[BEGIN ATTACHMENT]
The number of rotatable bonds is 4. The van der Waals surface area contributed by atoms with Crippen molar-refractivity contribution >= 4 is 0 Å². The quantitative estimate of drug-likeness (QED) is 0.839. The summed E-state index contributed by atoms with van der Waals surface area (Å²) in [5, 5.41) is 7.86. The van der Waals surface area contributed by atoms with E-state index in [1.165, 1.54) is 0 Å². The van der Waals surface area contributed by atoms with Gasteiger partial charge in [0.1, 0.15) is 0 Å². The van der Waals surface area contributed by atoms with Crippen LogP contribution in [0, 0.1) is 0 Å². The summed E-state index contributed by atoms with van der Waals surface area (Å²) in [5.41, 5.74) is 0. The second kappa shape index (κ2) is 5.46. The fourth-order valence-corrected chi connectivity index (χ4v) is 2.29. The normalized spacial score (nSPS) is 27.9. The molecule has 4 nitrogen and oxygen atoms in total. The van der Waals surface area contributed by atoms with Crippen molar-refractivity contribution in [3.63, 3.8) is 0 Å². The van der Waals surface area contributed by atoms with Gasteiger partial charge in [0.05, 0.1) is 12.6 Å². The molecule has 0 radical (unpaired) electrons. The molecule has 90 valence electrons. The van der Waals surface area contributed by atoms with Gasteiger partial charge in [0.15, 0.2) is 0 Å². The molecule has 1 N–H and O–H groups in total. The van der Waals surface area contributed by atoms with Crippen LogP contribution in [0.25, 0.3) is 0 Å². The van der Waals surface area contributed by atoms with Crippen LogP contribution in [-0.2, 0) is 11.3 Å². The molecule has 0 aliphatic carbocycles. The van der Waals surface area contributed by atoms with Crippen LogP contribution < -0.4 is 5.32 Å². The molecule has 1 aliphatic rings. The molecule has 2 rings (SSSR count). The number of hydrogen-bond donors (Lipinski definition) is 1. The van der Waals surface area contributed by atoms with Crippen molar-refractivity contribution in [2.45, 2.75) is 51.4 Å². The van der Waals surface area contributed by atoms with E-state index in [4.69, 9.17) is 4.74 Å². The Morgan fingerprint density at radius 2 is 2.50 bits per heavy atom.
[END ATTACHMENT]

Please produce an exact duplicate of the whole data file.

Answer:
The number of rotatable bonds is 4. The van der Waals surface area contributed by atoms with Crippen molar-refractivity contribution >= 4 is 0 Å². The quantitative estimate of drug-likeness (QED) is 0.839. The summed E-state index contributed by atoms with van der Waals surface area (Å²) in [5, 5.41) is 7.86. The van der Waals surface area contributed by atoms with E-state index in [1.165, 1.54) is 0 Å². The van der Waals surface area contributed by atoms with Gasteiger partial charge in [0.1, 0.15) is 0 Å². The van der Waals surface area contributed by atoms with Crippen LogP contribution in [0, 0.1) is 0 Å². The summed E-state index contributed by atoms with van der Waals surface area (Å²) in [5.41, 5.74) is 0. The second kappa shape index (κ2) is 5.46. The fourth-order valence-corrected chi connectivity index (χ4v) is 2.29. The normalized spacial score (nSPS) is 27.9. The molecule has 4 nitrogen and oxygen atoms in total. The van der Waals surface area contributed by atoms with Crippen molar-refractivity contribution in [3.63, 3.8) is 0 Å². The van der Waals surface area contributed by atoms with Gasteiger partial charge in [0.05, 0.1) is 12.6 Å². The molecule has 0 radical (unpaired) electrons. The molecule has 90 valence electrons. The van der Waals surface area contributed by atoms with Gasteiger partial charge in [0.15, 0.2) is 0 Å². The molecule has 1 N–H and O–H groups in total. The van der Waals surface area contributed by atoms with Crippen LogP contribution in [0.25, 0.3) is 0 Å². The van der Waals surface area contributed by atoms with Crippen LogP contribution in [-0.2, 0) is 11.3 Å². The molecule has 0 aliphatic carbocycles. The van der Waals surface area contributed by atoms with Crippen LogP contribution < -0.4 is 5.32 Å². The molecule has 1 aliphatic rings. The molecule has 2 rings (SSSR count). The number of hydrogen-bond donors (Lipinski definition) is 1. The van der Waals surface area contributed by atoms with Crippen molar-refractivity contribution in [2.45, 2.75) is 51.4 Å². The van der Waals surface area contributed by atoms with E-state index in [4.69, 9.17) is 4.74 Å². The Morgan fingerprint density at radius 2 is 2.50 bits per heavy atom.